Three million Coleco Cabbage Patch Kids were sold in 1983 and 20 million more in 1984. Additional toy manufacturers ­ Jesmar in Spain, Tsukuda in Japan, Tri-Ang Pedigree in South Africa, and Lily Ledy in Mexico ­ produced Kids for the international market. But supplies still could not keep up with consumer demand.

Cabbage Patch Kids weren't just children's playthings. Adults were also drawn to the whimsy, fantasy and cuddliness. "I decided a few years ago that I was tired of being grown up," said a mother of four boys who had left the nest. "I decided I liked being eccentric because maybe that made me interesting, at least to myself. So not only is my house full of CPKids, but I carry them around in my purse and my arms, if I feel like it that day. I've given doll gifts to people and they were so touched by having a child's 'toy' to hug. It never fails to bring a smile."

Beginning in 1985, a few enterprising adults even offered camp, prep school and holiday vacation experiences for the Kids. A Kentucky mother, for example, hosted a week-long Summer Adventure camp (including visits to the Kentucky Derby and the Louisville Slugger Museum), and an Ontario woman invited Cabbage Patch Kids to spend Christmas in Canada. After paying a registration fee and packing up suitable clothes and accessories, each Kid traveled by post, sent letters home and returned with photos of the week's activities.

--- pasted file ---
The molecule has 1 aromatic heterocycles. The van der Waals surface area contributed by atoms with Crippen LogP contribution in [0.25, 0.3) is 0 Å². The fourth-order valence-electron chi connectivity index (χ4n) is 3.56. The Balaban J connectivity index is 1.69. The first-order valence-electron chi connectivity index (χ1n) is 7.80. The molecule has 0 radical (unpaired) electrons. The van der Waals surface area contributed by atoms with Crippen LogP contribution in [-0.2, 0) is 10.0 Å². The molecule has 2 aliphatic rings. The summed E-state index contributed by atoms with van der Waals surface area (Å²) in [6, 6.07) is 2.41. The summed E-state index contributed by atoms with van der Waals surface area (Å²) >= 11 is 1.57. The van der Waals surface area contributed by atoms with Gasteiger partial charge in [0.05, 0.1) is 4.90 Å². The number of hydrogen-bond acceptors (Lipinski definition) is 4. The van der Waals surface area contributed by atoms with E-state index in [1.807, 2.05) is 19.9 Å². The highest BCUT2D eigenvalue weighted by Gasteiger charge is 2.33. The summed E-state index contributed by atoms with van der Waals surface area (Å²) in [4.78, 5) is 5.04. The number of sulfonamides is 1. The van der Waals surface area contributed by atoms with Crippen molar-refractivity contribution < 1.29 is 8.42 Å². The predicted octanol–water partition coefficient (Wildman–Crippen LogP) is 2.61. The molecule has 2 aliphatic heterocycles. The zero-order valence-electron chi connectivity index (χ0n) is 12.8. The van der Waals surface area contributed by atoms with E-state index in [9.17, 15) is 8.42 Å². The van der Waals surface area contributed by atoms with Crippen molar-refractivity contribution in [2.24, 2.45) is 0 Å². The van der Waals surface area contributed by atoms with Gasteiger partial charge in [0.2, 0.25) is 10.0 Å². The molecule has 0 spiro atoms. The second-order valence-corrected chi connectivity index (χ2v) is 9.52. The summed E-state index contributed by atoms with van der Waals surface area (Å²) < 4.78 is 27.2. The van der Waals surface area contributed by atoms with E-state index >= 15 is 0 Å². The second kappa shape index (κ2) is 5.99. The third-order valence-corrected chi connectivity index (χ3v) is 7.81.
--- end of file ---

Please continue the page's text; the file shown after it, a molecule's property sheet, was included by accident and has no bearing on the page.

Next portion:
Never just a toy, cuddly Cabbage Patch Kids have offered companionship to the lonely and parenthood for the childless. They were adopted into loving homes and often given all the accoutrements of infancy and childhood: Coleco made pacifiers, disposable diapers, cradles, high chairs, rocking horses, and strollers. Adults have given Kids rooms and even houses of their own, displaying them in scenes with tea sets, school desks, lawn chairs, musical instruments and bunk beds.